Most consumer zoom lenses find their limit at f/3.5-f/5.6 for maximum aperture. Professional zoom lenses often have a constant aperture of f/2.8.
Many prime lenses can reach f/1.4, and even some of the most specialist lenses can drop down to f/0.95. The wider the aperture (the lower the f-number), the faster the lens is considered to be.
Low light photography situations need the fastest possible apertures to capture them. F/1.4 will give you twice as much light as F/2.8. However, beware that widening your aperture will decrease your depth of field, making it more difficult to place in focus.
This is a great technique to use during visible low light situations.
Your lenses may have ‘image stabilisation’. Nikon, Canon, and even third-party manufacturers allow up to 4.5 stops of compensation. This can come really handy when shooting hand-held.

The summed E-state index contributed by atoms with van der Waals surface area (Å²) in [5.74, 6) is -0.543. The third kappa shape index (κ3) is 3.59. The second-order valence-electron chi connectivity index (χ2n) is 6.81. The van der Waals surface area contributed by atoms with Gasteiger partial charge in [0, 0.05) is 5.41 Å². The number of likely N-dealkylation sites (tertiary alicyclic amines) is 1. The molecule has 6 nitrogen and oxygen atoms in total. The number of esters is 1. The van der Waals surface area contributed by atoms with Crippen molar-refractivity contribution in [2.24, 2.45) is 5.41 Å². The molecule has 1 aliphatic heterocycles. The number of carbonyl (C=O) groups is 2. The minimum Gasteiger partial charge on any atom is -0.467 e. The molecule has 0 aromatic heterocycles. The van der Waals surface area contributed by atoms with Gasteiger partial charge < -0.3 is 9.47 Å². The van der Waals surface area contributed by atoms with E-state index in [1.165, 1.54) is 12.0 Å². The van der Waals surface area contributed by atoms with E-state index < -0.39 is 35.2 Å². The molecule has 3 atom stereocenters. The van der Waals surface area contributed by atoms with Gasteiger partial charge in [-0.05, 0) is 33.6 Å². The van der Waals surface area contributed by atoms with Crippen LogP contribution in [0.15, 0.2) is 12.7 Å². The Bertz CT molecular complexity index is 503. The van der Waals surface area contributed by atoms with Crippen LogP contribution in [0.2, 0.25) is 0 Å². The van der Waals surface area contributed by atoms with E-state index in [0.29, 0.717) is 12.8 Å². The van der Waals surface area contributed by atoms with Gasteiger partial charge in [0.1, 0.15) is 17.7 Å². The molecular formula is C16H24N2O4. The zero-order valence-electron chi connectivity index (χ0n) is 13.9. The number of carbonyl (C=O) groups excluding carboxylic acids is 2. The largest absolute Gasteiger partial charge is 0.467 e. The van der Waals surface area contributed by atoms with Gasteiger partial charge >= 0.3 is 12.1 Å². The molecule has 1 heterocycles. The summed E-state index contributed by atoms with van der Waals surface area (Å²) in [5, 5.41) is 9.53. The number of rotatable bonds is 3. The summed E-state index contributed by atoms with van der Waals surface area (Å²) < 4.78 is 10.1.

With this in mind, these stops allow you to drop your shutter speed down to capture and freeze the scene.
If you can capture a sharp scene with 1/250th of a second using a regular lens, then a lens with image stabilisation can bring that down to 1/15th of a second, or even lower.
This is a great technique to use during visible low light photography.
If you are capturing a low-lit scene and do not have a tripod or flash unit, there is another method to help keep your images well exposed and sharp. There are a few ways you can do this.
One is to stabilise your camera by using your camera strap around your neck. Making the strap taught will allow you to shoot at lower shutter speeds.
I have even seen people use string, threaded through the eye of an attached tripod plate and stood on at both ends under the photographer’s feet. This acts as a tripod.
Placing the camera on a wall, or against a wall can have a similar effect. Photographing between breaths can have an impact also. Low light photography conditions are where this technique works the best.
Large Sensor Camera
The sensor is what captures the information that makes your image. It goes without saying that the large the sensor, the more expensive the camera will be.